But Corey makes a clear distinction between what it means to be a father and a primary caregiver. “I wouldn’t have done this if I wasn’t going to be known as the father,” he said. “I wanted full disclosure as to who I am to this child.” But Corey also respects his more limited role. “Nicole and Colleen may take my views into consideration, but they will do what they think is best for Leila without hesitating,” Corey said. “And I respect that. At the end of the day, she calls me daddy, but she’s their child.”
Did it bother Nicole and Colleen that Corey got to be a father without assuming the responsibilities of a full-time parent? Far from it, it turns out. “We specifically wanted someone who our future children would know as their dad,” Nicole said, who playfully refers to Corey as their “baby daddy.”
Nicole says they also approach their arrangement with a certain ease, which has helped contribute to its success. “We don’t ask a lot of each other, and we trust each other to be open about what we need from each other,” she said. “We’re all just kind of relaxed about it. For people that like things more spelled out, I can see why our kind of relationship might be troubling, but it works for us.”
Though their arrangement has been fairly drama free, Corey admits it was a bit difficult at first integrating Leila into his life. “I work a busy, regular job, and have a busy social schedule,” he said. This is a concern of mine, too. What exactly have I signed up for? How drastically should I expect my life to change?
Corey’s life has certainly changed, he said, but for the better. “I realized if I want to be a part of this child’s life, I’m going to have to be really disciplined about it,” Corey explained. But now, “it’s something that comes naturally,” he continued. “The time I get to spend with her is my best time. It’s something I look forward to. It’s not like, ‘oh I can’t do this or that because of Leila.’ Now, I schedule things around her.”
David, Jeff, and Corey’s experiences help highlight the wide range of possibilities that exist within the world of known donors. Some donors are “dad” to the children they helped conceived, some are not. Some play an active parenting role, while others are involved at a distance. Most importantly, despite their differences, all the donors I spoke with demonstrate that it’s possible to make known-donor arrangements work, without being sued, ruining friendships, or being featured on an episode of Jerry Springer.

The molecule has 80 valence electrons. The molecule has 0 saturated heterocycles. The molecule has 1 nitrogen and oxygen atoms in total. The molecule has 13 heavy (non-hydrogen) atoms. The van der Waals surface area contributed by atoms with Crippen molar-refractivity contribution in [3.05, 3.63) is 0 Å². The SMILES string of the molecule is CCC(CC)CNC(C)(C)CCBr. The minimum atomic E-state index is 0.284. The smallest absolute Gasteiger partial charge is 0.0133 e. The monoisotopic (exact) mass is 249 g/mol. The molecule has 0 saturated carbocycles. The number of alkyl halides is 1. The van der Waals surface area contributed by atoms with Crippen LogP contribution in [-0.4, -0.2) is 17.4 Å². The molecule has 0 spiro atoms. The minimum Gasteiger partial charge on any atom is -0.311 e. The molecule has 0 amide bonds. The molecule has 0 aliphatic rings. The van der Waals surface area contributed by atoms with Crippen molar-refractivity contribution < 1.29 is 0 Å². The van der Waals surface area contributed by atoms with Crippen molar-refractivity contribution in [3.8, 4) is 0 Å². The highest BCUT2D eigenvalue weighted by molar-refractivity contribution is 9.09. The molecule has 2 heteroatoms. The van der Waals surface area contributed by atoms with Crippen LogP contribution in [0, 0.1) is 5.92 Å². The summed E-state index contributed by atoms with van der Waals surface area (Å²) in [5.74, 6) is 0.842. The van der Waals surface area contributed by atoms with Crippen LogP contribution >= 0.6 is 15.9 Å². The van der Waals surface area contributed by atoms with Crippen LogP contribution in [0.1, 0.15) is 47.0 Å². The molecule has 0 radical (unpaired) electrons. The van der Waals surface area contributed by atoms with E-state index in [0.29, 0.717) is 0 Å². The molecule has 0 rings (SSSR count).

While I’m heartened to have found these positive examples, none seem able to serve as a perfect model for my friends and me. These conversations have been extremely useful, and I hope to apply much of what I learned to my own arrangement with Tori and Kelly. But the general outlines surrounding each of these donor arrangements differ in significant ways to my own, which is a bit disappointing. It would be so much easier to pattern our arrangement off of someone else’s successful example. Simply cut and paste. But, as David told me, “There is no cookie cutter model. Our arrangement works well for our family, but it very well might not for you or someone else.” Fine, I get it; we’re all unique snowflakes and my friends and I will need to develop an arrangement that works with our own distinctive set of circumstances. No one can do it for us. With Kelly’s due date now just over a month away, though, I sought one final piece of advice: how can I best prepare for what I’m about to go through?
The general response can be summed up in a phrase: calm down.
“Just relax!” Corey said. “Don’t put so many expectations on everything. There’s no way you can really prepare for what you’re about to go through.”
“Let things develop as they develop,” Jeff agreed. “Don’t worry unless there’s something to worry about.”
It’s in my nature to worry, but I’m trying my best to heed this advice. And hopefully so, too, will the next poor soul to turn to the Internet for advice after being approached by friends to donate. While they still won’t find an instruction manual amid all the doomsday scenarios online, it’s my hope that they’ll at least stumble across this article and find the stories of these three men, each of whom is making a unique version of a known-donor arrangement work, all at an impressively low-drama frequency. These success stories may not make for the catchiest headlines, but they do show just how good the experience of being a known donor can be.
I’ll also be sure to keep up with my own experiences in future Gays With Kids posts.